Leadership Inspirations Activities

Stepping Stones

Use ‘stepping stones’ to get everyone safely to the ‘island’


20-30 minutes

Team Stage

Storming, Norming, Performing

Type Of Activity

Experiential Activity


Ropes, Plates Or Polyspots, Blindfolds



In this team building activity the group must find a way to get their entire team to an ‘island’ using only the stepping stones given to them as resources. This activity is meant to be challenging and asks groups to navigate conflict, communicate effectively, and solve problems creatively in order to overcome obstacles together.



  • Find a clear, open space to play.
  • You will need gym spots or paper plates to serve as stepping stones. Provide one ‘stepping stone’ for every two to three people.
  • Determine a starting point and mark it with cones or rope.
  • Create an ‘island’ with a circle of rope 10-15 meters away from the starting point.


  • Gather the group(s) behind the starting point and give them their stepping stones.
  • Tell them that they will need to use the stepping stones to get their entire group to the “island.”
  • If a stepping stone is not in physical contact with someone during any point between the start line and island that stepping stone will be removed and will no longer be available to use.
    • Facilitator Note: This means that people cannot throw the polyspots or leave them on the ground unattended.
  • If someone steps on/in the ‘river’ (the ground), the entire team will be sent back to the start.
  • The team can elect to “buy back” a lost stepping stone in exchange for somebody becoming blindfolded.
  • Give them a time limit of 15-20 minutes.


  • This activity is meant to be very challenging, but if group’s are getting really frustrated, take a break and give them time to strategize and regroup before adjusting any rules.
  • For larger groups, consider breaking them into smaller groups or ‘committees’ of 10-12 people. You can spread them out and have all groups move towards the island in the center. It may be helpful to have more than one facilitator for this variation to monitor many groups.
  • Before starting this activity, brainstorm with your whole team “assets” that your group possesses and “obstacles” that they may face. Write these down on pieces of paper. Attach 1-2 assets to each stepping stone and 1-2 obstacles to physical obstacles that you can place between the start and island that they will have to navigate (rope, chairs, cones, etc.).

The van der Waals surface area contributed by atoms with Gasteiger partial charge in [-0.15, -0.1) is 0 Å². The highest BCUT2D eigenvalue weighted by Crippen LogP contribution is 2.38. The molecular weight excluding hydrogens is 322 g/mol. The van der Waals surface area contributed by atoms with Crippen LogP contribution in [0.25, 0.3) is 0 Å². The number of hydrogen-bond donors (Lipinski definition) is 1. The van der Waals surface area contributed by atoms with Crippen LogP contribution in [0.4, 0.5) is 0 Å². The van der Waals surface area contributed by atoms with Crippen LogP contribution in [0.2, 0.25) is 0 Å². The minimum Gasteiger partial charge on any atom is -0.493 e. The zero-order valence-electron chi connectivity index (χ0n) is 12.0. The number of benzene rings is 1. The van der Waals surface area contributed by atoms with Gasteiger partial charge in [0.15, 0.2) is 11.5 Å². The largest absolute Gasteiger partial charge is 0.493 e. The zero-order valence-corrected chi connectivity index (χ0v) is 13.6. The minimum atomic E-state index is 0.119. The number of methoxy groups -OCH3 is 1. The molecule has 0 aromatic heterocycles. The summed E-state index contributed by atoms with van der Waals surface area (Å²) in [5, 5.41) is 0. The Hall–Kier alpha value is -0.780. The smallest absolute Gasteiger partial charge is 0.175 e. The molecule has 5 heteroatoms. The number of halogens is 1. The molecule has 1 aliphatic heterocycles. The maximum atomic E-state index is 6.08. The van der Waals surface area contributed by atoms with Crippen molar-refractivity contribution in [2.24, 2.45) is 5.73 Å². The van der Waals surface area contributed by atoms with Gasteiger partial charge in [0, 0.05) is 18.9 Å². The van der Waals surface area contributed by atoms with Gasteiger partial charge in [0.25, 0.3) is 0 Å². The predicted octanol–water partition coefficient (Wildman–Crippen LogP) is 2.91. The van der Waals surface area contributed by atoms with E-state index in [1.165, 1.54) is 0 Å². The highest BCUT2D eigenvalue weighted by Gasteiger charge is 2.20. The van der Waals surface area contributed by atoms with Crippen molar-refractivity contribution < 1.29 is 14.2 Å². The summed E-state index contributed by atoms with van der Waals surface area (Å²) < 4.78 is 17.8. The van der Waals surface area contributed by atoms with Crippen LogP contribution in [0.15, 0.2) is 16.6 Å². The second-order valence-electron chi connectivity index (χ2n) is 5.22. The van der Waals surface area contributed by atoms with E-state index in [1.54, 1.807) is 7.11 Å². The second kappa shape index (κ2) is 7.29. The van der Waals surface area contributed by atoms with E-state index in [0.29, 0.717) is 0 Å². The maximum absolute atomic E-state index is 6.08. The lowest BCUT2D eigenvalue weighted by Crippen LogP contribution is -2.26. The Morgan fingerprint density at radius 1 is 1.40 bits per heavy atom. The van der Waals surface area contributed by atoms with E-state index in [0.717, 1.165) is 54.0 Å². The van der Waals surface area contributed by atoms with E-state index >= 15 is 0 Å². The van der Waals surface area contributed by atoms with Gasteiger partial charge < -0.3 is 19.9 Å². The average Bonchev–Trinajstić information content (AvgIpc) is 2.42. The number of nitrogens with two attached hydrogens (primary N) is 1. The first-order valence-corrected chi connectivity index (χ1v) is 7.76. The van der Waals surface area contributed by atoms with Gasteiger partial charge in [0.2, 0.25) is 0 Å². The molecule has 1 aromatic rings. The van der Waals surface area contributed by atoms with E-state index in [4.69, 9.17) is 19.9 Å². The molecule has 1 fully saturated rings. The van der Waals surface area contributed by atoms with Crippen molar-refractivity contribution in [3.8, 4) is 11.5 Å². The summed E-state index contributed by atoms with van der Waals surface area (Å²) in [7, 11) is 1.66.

• What was the goal of this activity?
  • Did your group do well? What could have improved?
  • How did your group make decisions? Was it effective or ineffective?
  • How did your group manage conflict that arose?
So What?


  • Who are you currently accountable for as an individual and a group? Who holds you accountable?
  • What is effective accountability? Are our methods as a group effective?
  • What role do you play in your own accountability and the group accountability?

Inclusion and Involvement

  • What does it mean to be inclusive or exclusive?
  • What did we do as a group that was inclusive? That was exclusive/not inclusive?
  • Why is inclusion and involvement important for our group?


  • When has your group worked well together in the past? When have they not worked well together?
  • When has (something that happened in the activity) happened in the past with your group?
  • What habits or actions make a successful or effective team? What does your group do well as a team? What are your group’s opportunities for growth when working together?
Now What?
  • What does this activity tell you about the strengths of your group? The areas for improvement?
  • What’s one commitment each person can make?
  • What are three lessons the group has learned that they can continue to work on?
  • How can we implement these lessons in our school/organization?
  • What can you do differently moving forward?